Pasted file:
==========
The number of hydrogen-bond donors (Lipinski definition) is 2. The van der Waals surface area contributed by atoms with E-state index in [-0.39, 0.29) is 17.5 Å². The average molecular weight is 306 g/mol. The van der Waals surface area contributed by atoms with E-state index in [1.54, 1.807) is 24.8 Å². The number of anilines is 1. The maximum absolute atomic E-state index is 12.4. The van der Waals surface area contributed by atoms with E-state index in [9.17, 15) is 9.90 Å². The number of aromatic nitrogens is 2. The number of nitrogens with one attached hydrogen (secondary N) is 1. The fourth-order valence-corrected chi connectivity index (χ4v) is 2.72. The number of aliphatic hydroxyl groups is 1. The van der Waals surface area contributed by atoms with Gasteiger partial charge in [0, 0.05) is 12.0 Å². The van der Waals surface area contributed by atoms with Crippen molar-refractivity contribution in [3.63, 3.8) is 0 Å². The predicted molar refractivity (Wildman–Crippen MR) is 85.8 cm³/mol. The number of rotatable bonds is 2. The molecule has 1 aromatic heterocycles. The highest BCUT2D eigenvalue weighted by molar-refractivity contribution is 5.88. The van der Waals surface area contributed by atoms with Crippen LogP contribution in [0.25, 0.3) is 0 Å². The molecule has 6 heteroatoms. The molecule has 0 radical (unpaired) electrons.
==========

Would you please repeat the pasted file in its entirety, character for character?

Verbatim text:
The number of hydrogen-bond donors (Lipinski definition) is 2. The van der Waals surface area contributed by atoms with E-state index in [-0.39, 0.29) is 17.5 Å². The average molecular weight is 306 g/mol. The van der Waals surface area contributed by atoms with E-state index in [1.54, 1.807) is 24.8 Å². The number of anilines is 1. The maximum absolute atomic E-state index is 12.4. The van der Waals surface area contributed by atoms with E-state index in [9.17, 15) is 9.90 Å². The number of aromatic nitrogens is 2. The number of nitrogens with one attached hydrogen (secondary N) is 1. The fourth-order valence-corrected chi connectivity index (χ4v) is 2.72. The number of aliphatic hydroxyl groups is 1. The van der Waals surface area contributed by atoms with Gasteiger partial charge in [0, 0.05) is 12.0 Å². The van der Waals surface area contributed by atoms with Crippen molar-refractivity contribution in [3.63, 3.8) is 0 Å². The predicted molar refractivity (Wildman–Crippen MR) is 85.8 cm³/mol. The number of rotatable bonds is 2. The molecule has 1 aromatic heterocycles. The highest BCUT2D eigenvalue weighted by molar-refractivity contribution is 5.88. The van der Waals surface area contributed by atoms with Crippen LogP contribution in [0.25, 0.3) is 0 Å². The molecule has 6 heteroatoms. The molecule has 0 radical (unpaired) electrons.